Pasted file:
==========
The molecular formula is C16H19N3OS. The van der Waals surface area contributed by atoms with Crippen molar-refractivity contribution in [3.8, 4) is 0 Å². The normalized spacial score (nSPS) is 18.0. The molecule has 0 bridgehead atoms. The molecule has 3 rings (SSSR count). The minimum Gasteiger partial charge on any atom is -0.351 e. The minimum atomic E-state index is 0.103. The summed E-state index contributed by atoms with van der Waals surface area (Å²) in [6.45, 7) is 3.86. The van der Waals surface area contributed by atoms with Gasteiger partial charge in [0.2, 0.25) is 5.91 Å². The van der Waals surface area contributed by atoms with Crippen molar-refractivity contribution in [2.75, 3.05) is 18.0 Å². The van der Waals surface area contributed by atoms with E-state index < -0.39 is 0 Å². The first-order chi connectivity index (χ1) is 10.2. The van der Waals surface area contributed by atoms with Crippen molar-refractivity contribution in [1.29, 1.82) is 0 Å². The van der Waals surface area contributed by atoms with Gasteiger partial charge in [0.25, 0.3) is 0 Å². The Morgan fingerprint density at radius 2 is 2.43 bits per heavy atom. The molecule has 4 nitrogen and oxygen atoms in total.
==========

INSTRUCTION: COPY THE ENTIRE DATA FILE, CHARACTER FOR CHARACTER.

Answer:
The molecular formula is C16H19N3OS. The van der Waals surface area contributed by atoms with Crippen molar-refractivity contribution in [3.8, 4) is 0 Å². The normalized spacial score (nSPS) is 18.0. The molecule has 0 bridgehead atoms. The molecule has 3 rings (SSSR count). The minimum Gasteiger partial charge on any atom is -0.351 e. The minimum atomic E-state index is 0.103. The summed E-state index contributed by atoms with van der Waals surface area (Å²) in [6.45, 7) is 3.86. The van der Waals surface area contributed by atoms with Gasteiger partial charge in [0.2, 0.25) is 5.91 Å². The van der Waals surface area contributed by atoms with Crippen molar-refractivity contribution in [2.75, 3.05) is 18.0 Å². The van der Waals surface area contributed by atoms with E-state index < -0.39 is 0 Å². The first-order chi connectivity index (χ1) is 10.2. The van der Waals surface area contributed by atoms with Crippen molar-refractivity contribution in [1.29, 1.82) is 0 Å². The van der Waals surface area contributed by atoms with Gasteiger partial charge in [0.25, 0.3) is 0 Å². The Morgan fingerprint density at radius 2 is 2.43 bits per heavy atom. The molecule has 4 nitrogen and oxygen atoms in total.